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Isaiah 9:12

Adam Clarke
Bible Commentary

With open mouth "On every side" - פה בכל bechol peh, in every corner, in every part of their country, pursuing them to the remotest extremities, and the most retired parts. So the Chaldee אתר בכל bechol athar, in every place.

Albert Barnes
Notes on the Whole Bible

The Syrians - Isaiah 7:1. The Syrians had been the allies of the Israelites. But after the death of Rezin, it is probable that they joined the Assyrians, and united with them in the invasion of Samaria. - Aben Ezra; Grotius. “Before.” Hebrew ‹From the east.‘ Syria was situated to the east of Samaria, and the meaning is here, that they would pour in upon Samaria from that side.

And the Philistines - The Philistines occupied the country southwest of Samaria, lying along on the shores of the Mediterranean. It is not particularly mentioned in the Scriptures that they invaded Samaria after this prediction of Isaiah, but such a thing is by no means improbable. They were long unsubdued; were full of hostility to the Jewish people; and were many times engaged with them in wars and several times subdued them; 2 Chronicles 28:18. The name Palestine is derived from Philistine, although this people occupied but a small part of the country; see Reland‘s Palestine, c. vii.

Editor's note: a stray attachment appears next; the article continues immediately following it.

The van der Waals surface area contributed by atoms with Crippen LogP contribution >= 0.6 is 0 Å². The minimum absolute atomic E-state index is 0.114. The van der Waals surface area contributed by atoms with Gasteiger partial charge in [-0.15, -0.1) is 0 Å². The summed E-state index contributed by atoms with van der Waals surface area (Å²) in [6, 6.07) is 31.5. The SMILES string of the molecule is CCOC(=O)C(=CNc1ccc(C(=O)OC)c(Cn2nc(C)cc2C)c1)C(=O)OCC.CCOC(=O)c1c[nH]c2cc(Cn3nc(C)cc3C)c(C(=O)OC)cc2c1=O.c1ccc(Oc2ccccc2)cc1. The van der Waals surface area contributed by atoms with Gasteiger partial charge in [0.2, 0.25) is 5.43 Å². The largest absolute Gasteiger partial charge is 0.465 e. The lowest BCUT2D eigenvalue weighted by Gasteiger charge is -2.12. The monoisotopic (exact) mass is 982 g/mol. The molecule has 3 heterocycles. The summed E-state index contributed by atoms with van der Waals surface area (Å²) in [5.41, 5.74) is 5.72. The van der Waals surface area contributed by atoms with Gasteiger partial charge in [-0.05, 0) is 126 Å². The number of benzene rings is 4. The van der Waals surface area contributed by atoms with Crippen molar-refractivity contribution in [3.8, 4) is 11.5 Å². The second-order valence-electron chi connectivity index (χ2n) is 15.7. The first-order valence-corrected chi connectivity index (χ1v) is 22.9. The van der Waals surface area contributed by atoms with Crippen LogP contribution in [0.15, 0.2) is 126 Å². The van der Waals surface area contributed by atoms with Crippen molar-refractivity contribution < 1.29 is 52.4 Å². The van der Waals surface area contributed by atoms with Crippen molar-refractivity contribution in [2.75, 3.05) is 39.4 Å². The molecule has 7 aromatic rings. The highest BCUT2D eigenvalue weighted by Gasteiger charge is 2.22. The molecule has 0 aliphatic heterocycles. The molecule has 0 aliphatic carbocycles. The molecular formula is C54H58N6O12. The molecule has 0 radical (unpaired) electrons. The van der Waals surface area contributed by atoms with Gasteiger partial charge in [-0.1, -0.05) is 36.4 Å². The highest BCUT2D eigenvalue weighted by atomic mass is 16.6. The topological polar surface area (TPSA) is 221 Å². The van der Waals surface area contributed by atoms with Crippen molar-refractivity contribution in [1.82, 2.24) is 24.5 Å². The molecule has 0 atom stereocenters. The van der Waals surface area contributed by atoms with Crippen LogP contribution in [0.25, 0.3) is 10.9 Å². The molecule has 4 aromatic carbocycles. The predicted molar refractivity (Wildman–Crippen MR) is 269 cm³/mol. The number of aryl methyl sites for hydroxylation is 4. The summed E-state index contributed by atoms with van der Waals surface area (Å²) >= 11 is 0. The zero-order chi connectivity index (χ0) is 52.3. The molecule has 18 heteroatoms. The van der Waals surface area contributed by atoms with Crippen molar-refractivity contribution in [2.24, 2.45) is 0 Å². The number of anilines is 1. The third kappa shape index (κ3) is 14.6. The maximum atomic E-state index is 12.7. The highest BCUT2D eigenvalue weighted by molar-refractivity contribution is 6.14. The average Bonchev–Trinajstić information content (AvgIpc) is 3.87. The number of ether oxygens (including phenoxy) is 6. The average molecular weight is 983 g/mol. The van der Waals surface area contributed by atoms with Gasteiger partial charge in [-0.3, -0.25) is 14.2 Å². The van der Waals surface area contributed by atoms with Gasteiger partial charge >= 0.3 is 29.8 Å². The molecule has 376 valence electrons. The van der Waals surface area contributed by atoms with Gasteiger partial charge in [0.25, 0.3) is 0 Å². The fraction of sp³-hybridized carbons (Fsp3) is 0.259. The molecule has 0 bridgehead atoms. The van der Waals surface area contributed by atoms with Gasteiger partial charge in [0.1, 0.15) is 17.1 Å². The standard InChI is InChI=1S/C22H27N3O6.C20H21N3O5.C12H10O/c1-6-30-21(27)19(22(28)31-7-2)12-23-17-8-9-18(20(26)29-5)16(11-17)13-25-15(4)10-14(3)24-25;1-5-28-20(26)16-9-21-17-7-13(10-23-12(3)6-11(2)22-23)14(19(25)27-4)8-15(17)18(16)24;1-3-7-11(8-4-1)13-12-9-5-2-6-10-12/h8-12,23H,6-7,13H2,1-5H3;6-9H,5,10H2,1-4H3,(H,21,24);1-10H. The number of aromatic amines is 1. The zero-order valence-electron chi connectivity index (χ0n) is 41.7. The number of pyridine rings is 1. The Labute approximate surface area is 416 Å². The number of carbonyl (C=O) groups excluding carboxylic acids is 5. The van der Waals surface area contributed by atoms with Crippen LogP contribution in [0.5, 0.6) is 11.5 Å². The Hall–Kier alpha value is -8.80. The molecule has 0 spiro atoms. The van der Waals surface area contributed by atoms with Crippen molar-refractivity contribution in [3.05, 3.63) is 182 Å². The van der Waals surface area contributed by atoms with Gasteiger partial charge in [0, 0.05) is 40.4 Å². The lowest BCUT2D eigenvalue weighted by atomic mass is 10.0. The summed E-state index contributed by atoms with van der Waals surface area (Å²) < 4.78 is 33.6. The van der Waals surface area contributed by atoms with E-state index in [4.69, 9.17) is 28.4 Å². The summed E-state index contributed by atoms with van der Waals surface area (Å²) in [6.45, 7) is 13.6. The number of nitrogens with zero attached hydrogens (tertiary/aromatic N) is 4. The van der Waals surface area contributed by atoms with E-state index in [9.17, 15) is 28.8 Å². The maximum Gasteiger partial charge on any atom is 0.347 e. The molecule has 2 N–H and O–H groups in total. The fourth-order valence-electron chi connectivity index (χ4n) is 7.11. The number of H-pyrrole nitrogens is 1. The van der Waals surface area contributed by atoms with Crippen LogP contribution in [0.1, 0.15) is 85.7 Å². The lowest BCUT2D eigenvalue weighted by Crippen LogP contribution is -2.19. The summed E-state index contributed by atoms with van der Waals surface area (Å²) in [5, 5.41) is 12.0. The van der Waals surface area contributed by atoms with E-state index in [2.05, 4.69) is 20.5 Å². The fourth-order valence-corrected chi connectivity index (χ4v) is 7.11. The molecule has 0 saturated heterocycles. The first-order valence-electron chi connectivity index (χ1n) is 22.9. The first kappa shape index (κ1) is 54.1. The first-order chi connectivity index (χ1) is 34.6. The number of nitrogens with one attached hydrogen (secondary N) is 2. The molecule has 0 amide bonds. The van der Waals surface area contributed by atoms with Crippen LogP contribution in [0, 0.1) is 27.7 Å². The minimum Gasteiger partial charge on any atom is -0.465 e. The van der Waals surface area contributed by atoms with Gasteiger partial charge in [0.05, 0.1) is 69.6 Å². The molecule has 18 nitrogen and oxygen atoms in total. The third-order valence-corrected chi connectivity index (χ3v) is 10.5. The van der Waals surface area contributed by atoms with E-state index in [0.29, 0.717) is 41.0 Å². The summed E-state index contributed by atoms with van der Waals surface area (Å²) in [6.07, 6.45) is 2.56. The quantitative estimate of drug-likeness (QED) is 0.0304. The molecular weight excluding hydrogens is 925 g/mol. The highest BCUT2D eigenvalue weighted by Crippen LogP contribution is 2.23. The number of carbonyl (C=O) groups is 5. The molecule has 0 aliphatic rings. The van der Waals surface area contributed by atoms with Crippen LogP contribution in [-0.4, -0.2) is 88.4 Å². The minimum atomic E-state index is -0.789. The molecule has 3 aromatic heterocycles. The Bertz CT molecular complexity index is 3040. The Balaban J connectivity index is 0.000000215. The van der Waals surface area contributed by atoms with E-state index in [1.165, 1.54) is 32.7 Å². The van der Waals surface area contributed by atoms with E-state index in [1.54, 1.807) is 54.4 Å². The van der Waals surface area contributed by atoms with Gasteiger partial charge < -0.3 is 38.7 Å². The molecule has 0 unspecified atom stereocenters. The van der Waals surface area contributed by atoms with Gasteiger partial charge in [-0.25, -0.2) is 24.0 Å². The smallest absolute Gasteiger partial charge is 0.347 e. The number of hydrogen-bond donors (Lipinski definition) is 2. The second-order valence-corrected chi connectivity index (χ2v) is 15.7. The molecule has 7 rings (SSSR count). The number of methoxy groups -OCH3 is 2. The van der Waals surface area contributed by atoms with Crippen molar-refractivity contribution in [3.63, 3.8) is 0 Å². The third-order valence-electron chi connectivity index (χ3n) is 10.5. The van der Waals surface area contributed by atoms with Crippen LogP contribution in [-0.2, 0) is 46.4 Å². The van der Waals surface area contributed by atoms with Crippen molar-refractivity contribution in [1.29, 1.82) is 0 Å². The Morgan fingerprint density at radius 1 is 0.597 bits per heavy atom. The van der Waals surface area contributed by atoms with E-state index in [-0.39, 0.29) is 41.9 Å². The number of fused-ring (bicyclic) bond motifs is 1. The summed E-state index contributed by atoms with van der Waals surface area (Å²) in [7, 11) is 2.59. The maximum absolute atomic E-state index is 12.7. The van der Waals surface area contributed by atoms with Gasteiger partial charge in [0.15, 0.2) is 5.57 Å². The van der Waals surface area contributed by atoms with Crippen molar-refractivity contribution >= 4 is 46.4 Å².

Behind - That is, from the west - the region where they dwelt. The sacred writers speak as if looking toward the east, the rising sun, and they speak of the west as the region behind them; see the notes at Job 23:8-9.

And they shall devour - Hebrew, ‹They shall eat.‘ This figure is taken from a ravenous beast; and means that they should come up with raging desires, and fierce impetuosity, to destroy the nation.

With open mouth - Hebrew, ‹With the whole mouth.‘ The metaphor is derived from raging and furious animals. Chaldee, ‹In every place.‘

For all this - Notwithstanding all this.

His anger … - see the note at Isaiah 5:25.

Matthew Henry
Concise Bible Commentary
Those are ripening apace for ruin, whose hearts are unhumbled under humbling providences. For that which God designs, in smiting us, is, to turn us to himself; and if this point be not gained by lesser judgments, greater may be expected. The leaders of the people misled them. We have reason to be afraid of those that speak well of us, when we do ill. Wickedness was universal, all were infected with it. They shall be in trouble, and see no way out; and when men's ways displease the Lord, he makes even their friends to be at war with them. God would take away those they thought to have help from. Their rulers were the head. Their false prophets were the tail and the rush, the most despicable. In these civil contests, men preyed on near relations who were as their own flesh. The people turn not to Him who smites them, therefore he continues to smite: for when God judges, he will overcome; and the proudest, stoutest sinner shall either bend or break.
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